Human blood basophils are long-lived cells expressing high levels of Bcl-2

Without activation signals, neutrophils and eosinophils are short-lived cells, whereas little is known about the life span of basophils. We compared the rates of spontaneous apoptosis of the different granulocyte types in time-course experiments by measuring phosphatidylserine externalization and evaluated the effectiveness of the hematopoietins, GM-CSF, IL-5, and IL-3, to support granulocyte survival in vitro. Figure 1A shows that the majority of neutrophils underwent spontaneous apoptosis within 24 hours of culture. Eosinophils had a lower rate of apoptosis than neutrophils, but basophils were most resistant to apoptosis. Close to 60% of basophils stayed alive after 3 days in culture when almost all neutrophils and eosinophils died. Among the 3 GM-CSF family members known to regulate basophil functions,4145 only IL-3 efficiently protected basophils from apoptosis, whereas GM-CSF and IL-5 had no significant effect. IL-3, IL-5, and GM-CSF all prolonged the life span of eosinophils, whereas only GM-CSF enhanced neutrophil survival. Thus, in eosinophils and neutrophils, the effectiveness of the cytokines to mediate survival appears to correspond to the expression profile of the receptor alpha-chains, whereas additional factors, such as the duration and the intensity of cytokine signaling (Figure S1), might be important for basophil survival.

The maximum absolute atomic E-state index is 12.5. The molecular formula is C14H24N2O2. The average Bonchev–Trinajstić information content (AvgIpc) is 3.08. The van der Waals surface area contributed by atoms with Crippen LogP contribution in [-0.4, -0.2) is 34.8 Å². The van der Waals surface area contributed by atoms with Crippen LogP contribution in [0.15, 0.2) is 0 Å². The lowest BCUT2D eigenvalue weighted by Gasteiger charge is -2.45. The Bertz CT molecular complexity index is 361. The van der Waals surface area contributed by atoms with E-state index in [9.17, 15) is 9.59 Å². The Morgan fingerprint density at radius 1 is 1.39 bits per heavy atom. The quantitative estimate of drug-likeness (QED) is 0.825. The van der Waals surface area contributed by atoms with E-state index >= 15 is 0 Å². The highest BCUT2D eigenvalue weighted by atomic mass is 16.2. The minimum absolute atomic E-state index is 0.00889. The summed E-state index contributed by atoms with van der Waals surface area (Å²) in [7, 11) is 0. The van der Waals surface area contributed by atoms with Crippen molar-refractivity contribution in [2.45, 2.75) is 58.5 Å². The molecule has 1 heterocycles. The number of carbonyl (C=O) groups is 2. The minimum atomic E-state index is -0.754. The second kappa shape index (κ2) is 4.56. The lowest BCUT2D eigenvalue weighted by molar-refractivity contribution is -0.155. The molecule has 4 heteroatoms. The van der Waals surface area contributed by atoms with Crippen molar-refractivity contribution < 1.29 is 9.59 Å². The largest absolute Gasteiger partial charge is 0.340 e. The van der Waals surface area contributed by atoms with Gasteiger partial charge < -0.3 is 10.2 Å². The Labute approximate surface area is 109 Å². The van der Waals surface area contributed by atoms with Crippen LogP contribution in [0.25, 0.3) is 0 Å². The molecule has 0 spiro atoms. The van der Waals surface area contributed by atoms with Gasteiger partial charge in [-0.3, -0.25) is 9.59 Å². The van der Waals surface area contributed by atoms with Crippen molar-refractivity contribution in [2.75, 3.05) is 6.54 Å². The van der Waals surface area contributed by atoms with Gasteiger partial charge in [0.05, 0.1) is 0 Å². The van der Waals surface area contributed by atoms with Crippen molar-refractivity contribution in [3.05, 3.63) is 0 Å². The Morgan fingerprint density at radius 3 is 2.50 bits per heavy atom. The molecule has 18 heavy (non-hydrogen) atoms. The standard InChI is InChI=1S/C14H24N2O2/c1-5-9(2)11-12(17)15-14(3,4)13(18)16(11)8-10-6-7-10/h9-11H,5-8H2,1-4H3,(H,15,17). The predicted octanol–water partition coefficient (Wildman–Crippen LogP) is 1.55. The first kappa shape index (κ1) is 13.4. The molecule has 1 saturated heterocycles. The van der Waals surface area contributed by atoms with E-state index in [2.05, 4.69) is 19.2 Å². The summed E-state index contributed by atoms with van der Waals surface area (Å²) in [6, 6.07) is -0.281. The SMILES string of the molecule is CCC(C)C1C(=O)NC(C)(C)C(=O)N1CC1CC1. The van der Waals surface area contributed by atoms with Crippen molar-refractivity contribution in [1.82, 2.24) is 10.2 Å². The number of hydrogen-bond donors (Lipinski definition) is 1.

Figure 1